At the eastern tip of Ile de la Cite, just behind Notre Dame Cathedral, the overlooked Paris Deportation Memorial honors some 200,000 of France’s victims from World War II. This memorial is not for the soldiers, however, but other casualties of that war. It honors the men, women and children who were arrested, rounded up like cattle, and sent out of Paris to Nazi death camps.
France’s role in WWII was a complicated one. What follows is undoubtedly an over-simplification. My goal is not to bore you with too many details, but provide some basic background information.
In 1939, France had invaded Germany, but by May/June of 1940, Germany had defeated France and its Benelux neighbors (Belgium, Netherlands, Luxembourg). To make matters worse, Italy had also invaded France from the south. The French had little choice but to seek peace.
Hitler carried a grudge over the way WWI had ended so poorly for Germany. If the French wanted peace, it would be only on his terms. He wanted to have an armistice (truce) signing with the French in the same exact place where his country conceded defeat to the Allies at the end of WWI. Needless to say, he wasn’t feeling particularly generous toward the French. One witness on that day reportedly said of Hitler, “I have seen that face many times at the great moments of his life. But today! It is afire with scorn, anger, hate, revenge, triumph.”
Among the terms of the Armistice of 1940: the Germans would occupy almost two-thirds of France (at France’s expense). Any German national who had sought asylum in France would be turned over for deportation to a concentration camp. And no French soldiers who were prisoners of war would be released under the armistice. As a result, one million of them spent the next five years in German POW camps.
Beginning in 1942, Jews in France faced deportation. Tragically, the French police actually aided in the effort to take these families out of their homes and turn them over to Nazi authorities. (Hard to imagine? I highly recommend a novel set in Paris during this time period: Sarah’s Key by Tatiana de Rosnay.)
In all, around 200,000 people were deported from France and sent to 15 different Nazi death camps. I learned that the term “death camp” covers different places: concentration camps, special camps of the SS, killing centers, internment camps, regroupment camps for deportation, retaliation camps for prisoners of war, etc.
I also learned that it wasn’t just Jews who were deported – of the 200,000 roughly 76,000 were Jews. Sadly, 11,000 of those were children. Each prisoner sent to a death camp wore a blue and white striped uniform with a special insignia – a colored triangle patch – to indicate his offense. Political prisoners wore a red triangle, Gypsies brown, homosexuals pink, Jehovah’s Witnesses purple, and criminals green. Jews were additionally identified by a yellow triangle, sometimes combined with another one.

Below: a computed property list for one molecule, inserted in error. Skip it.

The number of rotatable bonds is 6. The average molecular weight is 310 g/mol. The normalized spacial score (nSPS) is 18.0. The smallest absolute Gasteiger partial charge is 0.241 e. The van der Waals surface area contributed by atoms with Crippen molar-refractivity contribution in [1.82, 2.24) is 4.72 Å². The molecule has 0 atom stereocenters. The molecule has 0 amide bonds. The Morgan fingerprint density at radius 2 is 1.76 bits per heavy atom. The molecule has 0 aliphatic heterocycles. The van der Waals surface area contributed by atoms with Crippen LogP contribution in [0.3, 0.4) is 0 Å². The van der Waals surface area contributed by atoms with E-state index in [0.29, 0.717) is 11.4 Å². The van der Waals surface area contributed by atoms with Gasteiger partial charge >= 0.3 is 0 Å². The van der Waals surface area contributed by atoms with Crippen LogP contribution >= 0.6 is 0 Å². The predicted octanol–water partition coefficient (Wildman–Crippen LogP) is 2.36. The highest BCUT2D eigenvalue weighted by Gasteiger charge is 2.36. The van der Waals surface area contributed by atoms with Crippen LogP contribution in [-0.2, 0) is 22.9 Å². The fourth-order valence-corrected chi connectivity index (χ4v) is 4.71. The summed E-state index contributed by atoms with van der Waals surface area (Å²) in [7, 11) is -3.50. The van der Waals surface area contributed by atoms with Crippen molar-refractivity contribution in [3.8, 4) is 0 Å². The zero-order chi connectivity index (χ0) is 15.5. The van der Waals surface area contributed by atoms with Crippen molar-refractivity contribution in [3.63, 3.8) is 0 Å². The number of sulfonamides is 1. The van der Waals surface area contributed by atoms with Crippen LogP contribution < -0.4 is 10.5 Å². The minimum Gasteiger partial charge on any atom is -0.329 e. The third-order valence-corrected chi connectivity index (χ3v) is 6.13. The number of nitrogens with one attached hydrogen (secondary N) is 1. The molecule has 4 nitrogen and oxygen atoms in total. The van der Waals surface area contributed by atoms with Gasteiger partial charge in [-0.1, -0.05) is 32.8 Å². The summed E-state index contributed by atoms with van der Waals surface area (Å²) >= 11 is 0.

Built in the location of a former morgue, the Paris Deportation Memorial is, fittingly, underground. I found it cold, impersonal, cramped, and dark. Which is exactly as it should be, given what it represents. Quite the contrast after strolling past Notre Dame Cathedral and taking in views of the Seine River.
Approaching the memorial from the outside, you can’t help but notice that the lettering declaring its purpose is crude and harsh, all straight lines. It almost looks as if the detainees had carved the letters and numbers into the stone themselves.
Entering through a narrow stone walkway that leads down below the ground, you approach one of the memorial’s few open spaces.
Overall, the memorial is shaped like the prow of a ship. Gazing out at the Seine River through the barred window, you can easily feel like a prisoner. Just imagine having to leave all that you know behind for such a grim future.
The Paris Deportation Memorial
From the open area shown above, you pass through a narrow, almost claustrophobia-inducing passage to explore the inner, underground areas of the memorial.
A plaque on the floor of the underground chamber bears the inscription: “They descended into the mouth of the earth and they did not return.”
Inside the memorial crypt lies the Tomb of the Unknown Deportee. The remains placed in the tomb are those of an individual who died in the Neustadt concentration camp. Pebbles line a long corridor known as the Hall of Remembrance to represent the Jewish tradition of placing a stone on the grave of a loved one.
One area had a concrete wall with fifteen triangular niches cut into it. Each triangle bore the name of a death camp to which French citizens had been deported.
Each triangle contains soil and the ashes of the victims from the corresponding camp. Elsewhere, a map of France showed the total number of people deported from each region:
I have often written about places that are not enjoyable to see, but that I feel should be seen, such as the 9/11 Museum & Memorial in New York City. As a history geek, I have a keen appreciation for the adage “Those who fail to study history are doomed to repeat it.” I encourage you, if you are in Paris, to take an hour or so to visit this stunning memorial.
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